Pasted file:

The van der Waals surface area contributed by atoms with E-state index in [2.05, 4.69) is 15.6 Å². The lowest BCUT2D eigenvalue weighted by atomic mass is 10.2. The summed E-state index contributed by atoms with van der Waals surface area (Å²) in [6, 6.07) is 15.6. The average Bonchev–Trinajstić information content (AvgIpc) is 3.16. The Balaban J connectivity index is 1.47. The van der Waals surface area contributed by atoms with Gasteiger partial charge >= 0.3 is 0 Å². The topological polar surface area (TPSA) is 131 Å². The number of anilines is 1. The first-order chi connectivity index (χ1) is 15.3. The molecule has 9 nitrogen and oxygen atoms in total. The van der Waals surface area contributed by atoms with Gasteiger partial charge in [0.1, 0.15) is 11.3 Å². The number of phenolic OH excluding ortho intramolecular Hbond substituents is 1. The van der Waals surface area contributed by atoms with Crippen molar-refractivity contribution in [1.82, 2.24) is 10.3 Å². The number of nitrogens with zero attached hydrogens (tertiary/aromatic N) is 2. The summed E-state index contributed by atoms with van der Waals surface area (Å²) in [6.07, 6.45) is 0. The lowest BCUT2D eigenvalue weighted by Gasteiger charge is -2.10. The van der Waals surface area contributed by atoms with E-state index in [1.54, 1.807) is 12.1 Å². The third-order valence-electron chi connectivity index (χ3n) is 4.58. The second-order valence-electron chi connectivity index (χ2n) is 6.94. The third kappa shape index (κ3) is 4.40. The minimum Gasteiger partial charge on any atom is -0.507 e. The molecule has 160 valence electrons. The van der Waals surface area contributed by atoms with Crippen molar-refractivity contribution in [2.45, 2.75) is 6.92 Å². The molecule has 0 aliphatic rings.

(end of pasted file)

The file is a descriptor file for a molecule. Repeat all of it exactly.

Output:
The van der Waals surface area contributed by atoms with E-state index in [2.05, 4.69) is 15.6 Å². The lowest BCUT2D eigenvalue weighted by atomic mass is 10.2. The summed E-state index contributed by atoms with van der Waals surface area (Å²) in [6, 6.07) is 15.6. The average Bonchev–Trinajstić information content (AvgIpc) is 3.16. The Balaban J connectivity index is 1.47. The van der Waals surface area contributed by atoms with Gasteiger partial charge >= 0.3 is 0 Å². The topological polar surface area (TPSA) is 131 Å². The number of anilines is 1. The first-order chi connectivity index (χ1) is 15.3. The molecule has 9 nitrogen and oxygen atoms in total. The van der Waals surface area contributed by atoms with Gasteiger partial charge in [0.1, 0.15) is 11.3 Å². The number of phenolic OH excluding ortho intramolecular Hbond substituents is 1. The van der Waals surface area contributed by atoms with Crippen molar-refractivity contribution in [1.82, 2.24) is 10.3 Å². The number of nitrogens with zero attached hydrogens (tertiary/aromatic N) is 2. The summed E-state index contributed by atoms with van der Waals surface area (Å²) in [6.07, 6.45) is 0. The lowest BCUT2D eigenvalue weighted by Gasteiger charge is -2.10. The van der Waals surface area contributed by atoms with E-state index in [1.54, 1.807) is 12.1 Å². The third-order valence-electron chi connectivity index (χ3n) is 4.58. The second-order valence-electron chi connectivity index (χ2n) is 6.94. The third kappa shape index (κ3) is 4.40. The minimum Gasteiger partial charge on any atom is -0.507 e. The molecule has 160 valence electrons. The van der Waals surface area contributed by atoms with Crippen molar-refractivity contribution in [2.45, 2.75) is 6.92 Å². The molecule has 0 aliphatic rings.